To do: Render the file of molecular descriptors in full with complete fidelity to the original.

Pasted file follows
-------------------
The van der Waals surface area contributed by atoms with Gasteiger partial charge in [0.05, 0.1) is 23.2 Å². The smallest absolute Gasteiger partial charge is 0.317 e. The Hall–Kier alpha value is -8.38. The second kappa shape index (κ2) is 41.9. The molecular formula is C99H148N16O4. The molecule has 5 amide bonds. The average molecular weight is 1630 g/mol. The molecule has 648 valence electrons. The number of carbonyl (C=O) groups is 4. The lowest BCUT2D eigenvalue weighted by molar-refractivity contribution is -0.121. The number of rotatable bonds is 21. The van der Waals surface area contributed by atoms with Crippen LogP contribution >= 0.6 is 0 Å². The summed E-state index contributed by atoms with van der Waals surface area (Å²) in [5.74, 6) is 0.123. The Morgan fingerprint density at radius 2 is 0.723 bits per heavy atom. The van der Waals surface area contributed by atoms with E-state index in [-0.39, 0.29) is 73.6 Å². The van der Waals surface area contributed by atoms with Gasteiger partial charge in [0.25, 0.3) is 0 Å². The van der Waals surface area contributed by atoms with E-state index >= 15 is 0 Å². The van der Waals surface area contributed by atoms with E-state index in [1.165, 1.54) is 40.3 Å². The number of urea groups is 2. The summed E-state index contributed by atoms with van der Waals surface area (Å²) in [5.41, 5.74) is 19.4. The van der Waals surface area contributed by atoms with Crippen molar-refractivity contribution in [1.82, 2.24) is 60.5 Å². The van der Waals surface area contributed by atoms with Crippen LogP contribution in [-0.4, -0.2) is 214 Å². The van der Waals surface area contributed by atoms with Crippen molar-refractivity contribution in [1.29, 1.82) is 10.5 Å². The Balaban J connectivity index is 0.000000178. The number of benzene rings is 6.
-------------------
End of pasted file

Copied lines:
The van der Waals surface area contributed by atoms with Gasteiger partial charge in [0.05, 0.1) is 23.2 Å². The smallest absolute Gasteiger partial charge is 0.317 e. The Hall–Kier alpha value is -8.38. The second kappa shape index (κ2) is 41.9. The molecular formula is C99H148N16O4. The molecule has 5 amide bonds. The average molecular weight is 1630 g/mol. The molecule has 648 valence electrons. The number of carbonyl (C=O) groups is 4. The lowest BCUT2D eigenvalue weighted by molar-refractivity contribution is -0.121. The number of rotatable bonds is 21. The van der Waals surface area contributed by atoms with Crippen LogP contribution >= 0.6 is 0 Å². The summed E-state index contributed by atoms with van der Waals surface area (Å²) in [5.74, 6) is 0.123. The Morgan fingerprint density at radius 2 is 0.723 bits per heavy atom. The van der Waals surface area contributed by atoms with E-state index in [-0.39, 0.29) is 73.6 Å². The van der Waals surface area contributed by atoms with Gasteiger partial charge in [0.25, 0.3) is 0 Å². The van der Waals surface area contributed by atoms with E-state index >= 15 is 0 Å². The van der Waals surface area contributed by atoms with E-state index in [1.165, 1.54) is 40.3 Å². The number of urea groups is 2. The summed E-state index contributed by atoms with van der Waals surface area (Å²) in [5.41, 5.74) is 19.4. The van der Waals surface area contributed by atoms with Crippen molar-refractivity contribution in [1.82, 2.24) is 60.5 Å². The van der Waals surface area contributed by atoms with Crippen LogP contribution in [-0.4, -0.2) is 214 Å². The van der Waals surface area contributed by atoms with Crippen molar-refractivity contribution in [1.29, 1.82) is 10.5 Å². The Balaban J connectivity index is 0.000000178. The number of benzene rings is 6.